Low emissions farm systems for the Māori sector
This project aims to improve the capacity of Māori farmers to improve their efficiency and productivity while lowering greenhouse gas emissions.
Two Māori agri-business entities involving dairy, sheep and beef, forestry and horticulture are having their GHG emissions modelled including looking at how these emissions and profitability can be balanced at a business level.
In addition, the project investigates decision-making criteria and issues around introducing new GHG mitigation strategies and analyses any barriers to the uptake of such strategies.
More information can be found at Reducing greenhouse gas emissions on Māori-owned farms (external website)
Current progress and related stories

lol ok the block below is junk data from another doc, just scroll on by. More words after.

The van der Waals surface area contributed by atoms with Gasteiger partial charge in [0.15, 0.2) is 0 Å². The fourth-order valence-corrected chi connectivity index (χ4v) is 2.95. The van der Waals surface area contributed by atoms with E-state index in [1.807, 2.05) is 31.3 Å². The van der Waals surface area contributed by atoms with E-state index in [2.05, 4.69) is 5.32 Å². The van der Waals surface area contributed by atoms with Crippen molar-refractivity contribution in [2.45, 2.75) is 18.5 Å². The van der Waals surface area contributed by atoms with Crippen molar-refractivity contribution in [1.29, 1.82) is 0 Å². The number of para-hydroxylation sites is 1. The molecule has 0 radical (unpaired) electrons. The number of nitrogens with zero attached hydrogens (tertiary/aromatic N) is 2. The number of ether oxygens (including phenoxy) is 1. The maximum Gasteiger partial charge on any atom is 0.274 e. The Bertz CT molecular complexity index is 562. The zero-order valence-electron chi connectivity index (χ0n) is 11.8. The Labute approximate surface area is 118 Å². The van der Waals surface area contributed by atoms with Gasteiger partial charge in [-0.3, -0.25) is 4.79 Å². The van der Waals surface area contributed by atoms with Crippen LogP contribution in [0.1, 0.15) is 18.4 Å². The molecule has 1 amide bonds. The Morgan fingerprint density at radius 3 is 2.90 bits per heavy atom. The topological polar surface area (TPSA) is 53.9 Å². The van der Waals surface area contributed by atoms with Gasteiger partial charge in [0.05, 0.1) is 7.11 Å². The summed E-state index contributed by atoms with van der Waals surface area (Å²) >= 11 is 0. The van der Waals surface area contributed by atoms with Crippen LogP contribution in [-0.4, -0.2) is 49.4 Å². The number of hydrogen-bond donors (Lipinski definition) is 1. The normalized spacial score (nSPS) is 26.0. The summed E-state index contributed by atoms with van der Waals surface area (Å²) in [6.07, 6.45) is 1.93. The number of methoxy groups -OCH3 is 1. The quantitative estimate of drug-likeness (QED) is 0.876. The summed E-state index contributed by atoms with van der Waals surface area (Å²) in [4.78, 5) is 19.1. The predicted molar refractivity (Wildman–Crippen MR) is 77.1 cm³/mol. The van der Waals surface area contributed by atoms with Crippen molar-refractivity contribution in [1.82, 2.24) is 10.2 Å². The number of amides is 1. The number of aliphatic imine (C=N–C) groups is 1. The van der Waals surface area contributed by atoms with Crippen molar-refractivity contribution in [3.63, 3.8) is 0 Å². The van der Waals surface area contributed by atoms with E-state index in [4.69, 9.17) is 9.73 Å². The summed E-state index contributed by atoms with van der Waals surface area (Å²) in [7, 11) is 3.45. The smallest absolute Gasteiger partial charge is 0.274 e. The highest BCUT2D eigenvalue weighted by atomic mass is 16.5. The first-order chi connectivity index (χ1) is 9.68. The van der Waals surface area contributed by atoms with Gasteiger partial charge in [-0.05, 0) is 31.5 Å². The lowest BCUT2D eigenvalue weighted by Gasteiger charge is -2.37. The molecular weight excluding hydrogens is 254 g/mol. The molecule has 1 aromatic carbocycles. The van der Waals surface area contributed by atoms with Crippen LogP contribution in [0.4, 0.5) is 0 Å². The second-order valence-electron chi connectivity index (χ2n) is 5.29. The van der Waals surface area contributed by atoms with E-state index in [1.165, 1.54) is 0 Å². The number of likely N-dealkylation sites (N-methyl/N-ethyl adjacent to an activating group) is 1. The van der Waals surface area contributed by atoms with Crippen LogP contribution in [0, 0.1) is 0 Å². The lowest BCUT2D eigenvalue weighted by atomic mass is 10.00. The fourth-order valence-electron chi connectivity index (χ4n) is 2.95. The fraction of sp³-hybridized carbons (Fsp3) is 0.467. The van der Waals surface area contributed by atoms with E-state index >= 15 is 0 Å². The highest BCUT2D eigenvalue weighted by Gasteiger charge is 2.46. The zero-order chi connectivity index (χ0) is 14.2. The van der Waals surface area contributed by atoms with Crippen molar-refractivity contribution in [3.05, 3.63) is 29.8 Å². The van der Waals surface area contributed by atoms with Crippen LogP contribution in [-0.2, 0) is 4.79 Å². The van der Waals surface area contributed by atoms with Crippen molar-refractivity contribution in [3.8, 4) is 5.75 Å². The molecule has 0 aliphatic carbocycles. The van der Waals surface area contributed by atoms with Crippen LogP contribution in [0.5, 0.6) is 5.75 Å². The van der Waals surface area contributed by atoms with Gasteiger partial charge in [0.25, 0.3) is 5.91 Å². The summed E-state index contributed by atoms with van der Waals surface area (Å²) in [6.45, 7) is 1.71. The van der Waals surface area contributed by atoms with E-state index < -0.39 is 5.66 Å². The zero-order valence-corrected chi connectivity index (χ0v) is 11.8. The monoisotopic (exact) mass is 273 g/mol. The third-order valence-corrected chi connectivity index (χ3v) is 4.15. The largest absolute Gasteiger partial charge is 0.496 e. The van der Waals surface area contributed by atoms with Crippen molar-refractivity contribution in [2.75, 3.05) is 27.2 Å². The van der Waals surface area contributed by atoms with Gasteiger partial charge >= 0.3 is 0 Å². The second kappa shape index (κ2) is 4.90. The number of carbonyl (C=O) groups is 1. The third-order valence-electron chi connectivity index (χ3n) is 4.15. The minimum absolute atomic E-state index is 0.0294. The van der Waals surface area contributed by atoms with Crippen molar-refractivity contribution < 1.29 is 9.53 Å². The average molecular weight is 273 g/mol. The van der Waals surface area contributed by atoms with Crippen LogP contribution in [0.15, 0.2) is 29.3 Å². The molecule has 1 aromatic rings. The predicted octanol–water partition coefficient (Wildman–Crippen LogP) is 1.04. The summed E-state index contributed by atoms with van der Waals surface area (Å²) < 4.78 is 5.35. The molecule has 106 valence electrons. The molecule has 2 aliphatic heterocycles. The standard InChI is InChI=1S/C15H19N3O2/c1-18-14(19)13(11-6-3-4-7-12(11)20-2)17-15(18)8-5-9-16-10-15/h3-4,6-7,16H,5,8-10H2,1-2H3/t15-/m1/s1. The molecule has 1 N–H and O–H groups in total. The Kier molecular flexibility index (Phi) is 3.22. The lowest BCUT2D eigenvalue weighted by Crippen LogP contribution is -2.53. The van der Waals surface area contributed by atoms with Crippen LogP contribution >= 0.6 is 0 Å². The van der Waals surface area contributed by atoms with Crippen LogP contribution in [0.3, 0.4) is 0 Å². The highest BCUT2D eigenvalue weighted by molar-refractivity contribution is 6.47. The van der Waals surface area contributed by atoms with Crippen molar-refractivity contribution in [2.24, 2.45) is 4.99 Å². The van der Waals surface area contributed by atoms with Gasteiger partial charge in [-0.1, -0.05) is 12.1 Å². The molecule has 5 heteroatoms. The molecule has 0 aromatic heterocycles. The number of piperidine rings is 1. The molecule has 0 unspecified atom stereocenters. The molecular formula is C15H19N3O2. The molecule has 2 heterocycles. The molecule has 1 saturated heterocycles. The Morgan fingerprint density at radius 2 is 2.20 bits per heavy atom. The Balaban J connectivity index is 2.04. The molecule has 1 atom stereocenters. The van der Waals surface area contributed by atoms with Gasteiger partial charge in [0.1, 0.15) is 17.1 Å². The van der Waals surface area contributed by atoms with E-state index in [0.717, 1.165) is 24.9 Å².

Māori programme 2017/18
During 2017/18 the project has:
- • Identified two multi-enterprise Māori operations, incorporating dairy, sheep and beef and forestry operations, willing to allow modelling of farm system and land use change to identify impacts of reducing GHG emissions.
- • Following discussions with the trustees of the enterprises, carried out a range of modelling involving a range of farm system changes on both the dairy and sheep and beef farms, incorporating improving productivity measures as well as changes in stocking rate and animal production levels.
- • Modelling has also incorporated change in land use, particularly increases in forestry development, as well as possible horticulture enterprises, and change in pastoral land uses, e.g. finishing deer, and dairy sheep.
The results of the modelling reinforced previous work that shows changes in farm systems generally have a limited impact on reducing GHG emissions (+/-5-10%) and a variable impact on farm profitability - some reduced farm profitability but those that concentrated on lifting animal performance often resulted in an improvement in farm profitability.
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